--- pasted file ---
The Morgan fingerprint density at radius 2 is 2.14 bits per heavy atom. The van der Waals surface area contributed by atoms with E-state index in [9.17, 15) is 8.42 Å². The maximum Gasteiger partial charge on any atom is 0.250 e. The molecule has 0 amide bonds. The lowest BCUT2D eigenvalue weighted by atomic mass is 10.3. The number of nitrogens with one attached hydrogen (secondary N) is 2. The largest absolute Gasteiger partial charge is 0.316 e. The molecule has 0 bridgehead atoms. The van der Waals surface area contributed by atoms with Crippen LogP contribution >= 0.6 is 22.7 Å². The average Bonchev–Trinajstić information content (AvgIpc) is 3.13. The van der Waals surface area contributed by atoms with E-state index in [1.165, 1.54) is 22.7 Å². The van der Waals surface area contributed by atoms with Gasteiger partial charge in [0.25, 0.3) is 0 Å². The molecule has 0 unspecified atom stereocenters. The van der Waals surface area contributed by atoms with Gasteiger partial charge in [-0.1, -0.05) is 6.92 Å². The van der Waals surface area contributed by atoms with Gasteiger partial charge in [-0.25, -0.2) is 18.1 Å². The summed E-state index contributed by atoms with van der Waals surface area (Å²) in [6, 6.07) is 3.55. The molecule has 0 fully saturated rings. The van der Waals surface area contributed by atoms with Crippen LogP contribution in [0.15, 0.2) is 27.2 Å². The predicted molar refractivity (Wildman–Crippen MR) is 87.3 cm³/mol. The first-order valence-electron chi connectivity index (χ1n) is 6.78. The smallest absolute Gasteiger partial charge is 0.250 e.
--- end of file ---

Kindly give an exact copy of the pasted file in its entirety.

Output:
The Morgan fingerprint density at radius 2 is 2.14 bits per heavy atom. The van der Waals surface area contributed by atoms with E-state index in [9.17, 15) is 8.42 Å². The maximum Gasteiger partial charge on any atom is 0.250 e. The molecule has 0 amide bonds. The lowest BCUT2D eigenvalue weighted by atomic mass is 10.3. The number of nitrogens with one attached hydrogen (secondary N) is 2. The largest absolute Gasteiger partial charge is 0.316 e. The molecule has 0 bridgehead atoms. The van der Waals surface area contributed by atoms with Crippen LogP contribution >= 0.6 is 22.7 Å². The average Bonchev–Trinajstić information content (AvgIpc) is 3.13. The van der Waals surface area contributed by atoms with E-state index in [1.165, 1.54) is 22.7 Å². The van der Waals surface area contributed by atoms with Gasteiger partial charge in [0.25, 0.3) is 0 Å². The molecule has 0 unspecified atom stereocenters. The van der Waals surface area contributed by atoms with Gasteiger partial charge in [-0.1, -0.05) is 6.92 Å². The van der Waals surface area contributed by atoms with Gasteiger partial charge in [-0.25, -0.2) is 18.1 Å². The summed E-state index contributed by atoms with van der Waals surface area (Å²) in [6, 6.07) is 3.55. The molecule has 0 fully saturated rings. The van der Waals surface area contributed by atoms with Crippen LogP contribution in [0.15, 0.2) is 27.2 Å². The predicted molar refractivity (Wildman–Crippen MR) is 87.3 cm³/mol. The first-order valence-electron chi connectivity index (χ1n) is 6.78. The smallest absolute Gasteiger partial charge is 0.250 e.